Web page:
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UW Assistant Professor of Horticulture Receives Young Scientist Award

April 1, 2013
UW Assistant Professor Sadanand Dhekney received the 2013 Young Scientist Award from the Society for In Vitro Biology. (UW Photo)

Research and commitment to teaching have earned an assistant professor of horticulture in the University of Wyoming Department of Plant Sciences the 2013 Young Scientist Award from the Society for In Vitro Biology.

Sadanand Dhekney’s current research focuses on expanding grape production in Wyoming. He will receive the award during the 2013 In Vitro Biology meeting in Providence, R.I., June 15-19.

Stationed at the UW Sheridan Research and Extension Center, Dhekney also holds the E.A. Whitney Professorship in Agriculture position. The position, which implements the enhanced degree program with UW’s agroecology curriculum, is endowed by Whitney Benefits in Sheridan.

“I am very happy for Sadanand,” says Bret Hess, associate dean of research at the College of Agriculture and Natural Resources and director of the Wyoming Agricultural Experiment Station, which overseas four research and extension centers in Wyoming. “He is a very kind and genuine person whose research has potential to revolutionize plant breeding. It is a true honor to have such an award bestowed for his contributions to an emerging field of science.”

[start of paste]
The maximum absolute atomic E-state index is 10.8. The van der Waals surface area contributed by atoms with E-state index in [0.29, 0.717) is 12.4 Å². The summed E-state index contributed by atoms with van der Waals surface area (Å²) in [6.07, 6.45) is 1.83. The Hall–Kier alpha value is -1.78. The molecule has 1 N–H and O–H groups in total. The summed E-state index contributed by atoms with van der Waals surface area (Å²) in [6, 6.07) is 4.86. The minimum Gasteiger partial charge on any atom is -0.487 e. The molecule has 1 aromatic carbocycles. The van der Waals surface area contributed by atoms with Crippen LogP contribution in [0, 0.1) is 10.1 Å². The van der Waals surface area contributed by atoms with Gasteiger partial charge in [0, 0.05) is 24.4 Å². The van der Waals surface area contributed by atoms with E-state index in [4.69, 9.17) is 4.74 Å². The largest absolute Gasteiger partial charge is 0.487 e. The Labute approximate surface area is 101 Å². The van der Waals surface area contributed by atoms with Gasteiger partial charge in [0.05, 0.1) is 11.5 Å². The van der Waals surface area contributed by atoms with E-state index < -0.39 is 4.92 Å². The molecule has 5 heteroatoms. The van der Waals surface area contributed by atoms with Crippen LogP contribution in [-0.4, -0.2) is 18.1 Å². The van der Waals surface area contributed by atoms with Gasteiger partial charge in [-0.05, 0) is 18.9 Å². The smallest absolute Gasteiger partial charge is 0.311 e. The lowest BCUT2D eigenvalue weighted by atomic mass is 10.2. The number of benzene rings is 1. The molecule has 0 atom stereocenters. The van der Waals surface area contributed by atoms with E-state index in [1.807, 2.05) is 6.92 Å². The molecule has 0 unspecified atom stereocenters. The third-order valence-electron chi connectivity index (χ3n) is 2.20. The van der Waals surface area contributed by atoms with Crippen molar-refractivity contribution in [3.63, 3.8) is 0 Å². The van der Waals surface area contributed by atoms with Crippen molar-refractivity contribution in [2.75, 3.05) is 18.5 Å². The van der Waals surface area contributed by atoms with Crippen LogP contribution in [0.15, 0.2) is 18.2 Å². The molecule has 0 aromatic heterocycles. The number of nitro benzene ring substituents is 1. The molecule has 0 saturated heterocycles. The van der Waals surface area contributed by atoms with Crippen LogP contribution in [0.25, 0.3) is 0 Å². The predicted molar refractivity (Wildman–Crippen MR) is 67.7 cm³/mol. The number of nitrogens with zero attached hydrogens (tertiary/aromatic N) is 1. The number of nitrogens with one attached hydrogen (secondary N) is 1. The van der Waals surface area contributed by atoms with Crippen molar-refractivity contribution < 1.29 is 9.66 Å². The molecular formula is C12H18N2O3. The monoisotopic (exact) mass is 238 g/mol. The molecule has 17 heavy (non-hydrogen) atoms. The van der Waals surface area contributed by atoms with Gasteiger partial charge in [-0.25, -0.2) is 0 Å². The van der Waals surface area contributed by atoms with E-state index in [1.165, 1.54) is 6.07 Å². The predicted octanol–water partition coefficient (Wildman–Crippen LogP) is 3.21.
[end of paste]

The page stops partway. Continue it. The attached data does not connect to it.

The Young Scientist Award is given to scientists who are SIVB members and conduct research in the disciplines of in vitro plant and animal biology. Nominations for the Young Scientist Award come from academia worldwide.

Dhekney was nominated by his mentor, Dennis Gray, professor of developmental biology at the University of Florida.

“I’ve been a society member for 12 years,” says Dhekney, whose research is based in the College of Agriculture and Natural Resources. “I first started attending meetings when I was a graduate student at the University of Florida. I’ve published a number of peer-reviewed articles in the SIVB journal In Vitro Cellular and Developmental Biology: Plant. I was happy that all my hard work has paid off.”

The SIVB awards committee strongly considers nominees’ research but also their commitment to teaching, he says.

"I’ve been involved with teaching and mentoring a number of graduate, undergraduate and high school students," he says. "I owe this award to the mentors and students I’ve worked with."

His research focuses on expanding grape production in Wyoming, determining varieties and rootstocks that will grow well in Wyoming’s challenging climate. He also works to improve existing elite varieties for drought and salinity tolerance using genetic engineering technology. He studies mostly wine-grape varieties and some table grape varieties. He also teaches classes.

“I started work at UW in 2012, and my research program studying grape production is relatively new,” says Dhekney. “A number of growers statewide are interested in the research, and this award will hopefully help raise more awareness of my programs.”

Dhekney credited the AES and the plant sciences department for their roles in providing facilities for his research.

“They deserve credit for any honors or awards that I receive," he says. “I’m also fortunate to collaborate with faculty members and students from Sheridan College."

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